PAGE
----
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Decline of the MTR

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  1. #21

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    Quote Originally Posted by Walter White:
    1979, not 1997, but still valid point.
    Nope. I can assure you that it was still around post-79.

    British Rail, was a state-owned company that operated most of the overground rail transport in Great Britain from 1948 to 1997

  2. #22

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    Quote Originally Posted by TheBrit:
    You can’t possibly say the Tube is better than the MTR if you’ve ever used the Tube. It’s not really a fair comparison as parts of the Tube are over a hundred years old, and a lot of the engineering is decades old. and It is also a much bigger network than the MTR. But still the MTR is much better in every aspect - cost, cleanliness, quality of the rolling stock, reliability, frequency….. in fact the only thing better about the Tube is the way people let passengers alight before getting on.
    Certainly not better in terms of cleanliness, space, modern etc - I agree. I was referring to the fact I do not recall events like doors falling off, carriages coming un coupled.

  3. #23

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    Quote Originally Posted by FrancisX:
    Nope. I can assure you that it was still around post-79.
    British Rail, was a state-owned company that operated most of the overground rail transport in Great Britain from 1948 to 1997
    According to https://commonslibrary.parliament.uk...ings/cbp-8961/

    Following privatisation in 1993, British Rail – a publicly owned company responsible for running the railway – was divided into over 100 separate companies. The private sector became responsible for buying and leasing trains (rolling stock companies), running passenger and freight services (train operating companies and freight operating companies) and managing the infrastructure.

  4. #24

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    MTR really has gone to shit the last couple years.

    Incompetent management and slack recruitment.

    Thats what happens when you can live off property developers/government funding.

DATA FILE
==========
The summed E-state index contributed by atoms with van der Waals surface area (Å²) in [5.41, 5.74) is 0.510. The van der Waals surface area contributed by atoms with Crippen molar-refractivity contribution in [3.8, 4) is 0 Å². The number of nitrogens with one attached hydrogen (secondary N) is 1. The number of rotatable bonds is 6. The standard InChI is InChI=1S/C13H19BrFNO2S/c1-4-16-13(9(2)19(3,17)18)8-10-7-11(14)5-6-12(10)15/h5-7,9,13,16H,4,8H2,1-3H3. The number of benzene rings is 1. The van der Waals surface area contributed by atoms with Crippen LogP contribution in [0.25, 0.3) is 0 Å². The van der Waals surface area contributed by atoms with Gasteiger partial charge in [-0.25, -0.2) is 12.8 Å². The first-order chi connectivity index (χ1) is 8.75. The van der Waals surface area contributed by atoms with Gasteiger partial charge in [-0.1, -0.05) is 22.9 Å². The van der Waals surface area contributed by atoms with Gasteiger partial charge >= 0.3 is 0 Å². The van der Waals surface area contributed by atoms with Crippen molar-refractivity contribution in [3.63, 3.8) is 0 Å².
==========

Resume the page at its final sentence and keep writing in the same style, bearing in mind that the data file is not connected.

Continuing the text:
5. #25

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    Quote Originally Posted by Giggsy:
    Thats what happens when you can live off property developers/government funding.
    It's always been that way. I don't think that's the problem.

  6. #26

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    Quote Originally Posted by jgl:
    It's always been that way. I don't think that's the problem.
    It's a management problem.

    Somewhere some process has become lax or some deviation has become normalised and safety margins have been pushed to breaking point. Good engineering management is about monitoring and correcting these deviations, especially as a system ages and the margins naturally narrow.
    Skyhook and jgl like this.

  7. #27

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    Quote Originally Posted by Pauljoecoe:
    Reliability, being on time etc I would agree MTR is better, but then it is just a small city metro system not a 70 million population national railway. A better comparison would be MTR and the tube.

    And, whilst trains are regularly late they you don't tend to hear of doors falling off or cartridges becoming uncoupled.
    56 red lights run on the London underground

    https://data.london.gov.uk/dataset/l...-passed-danger

  8. #28

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    Quote Originally Posted by Pauljoecoe:
    Meh, they were all pretty much the same so I lump them all in the old 'British rail' term. I travelled by train fairly extensively up and down - from Glasgow to Oxford/ London, with Manchester and Yorkshire stations in between, up to 2002. You could almost always guarantee that you would miss your connection (usually Crewe) and you'd be waiting on the cold platform hoping that the next one would turn up. Plus all the Saver/ what not ticket permutations.

  9. #29

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    Quote Originally Posted by Pauljoecoe:
    It took four years for the privatisation process to be completed.

    The point, anyway, is that BR was very much active in the 80s and early 90s. We even had the (in)famous ads in the 80s featuring our good friend Jimmy Savile

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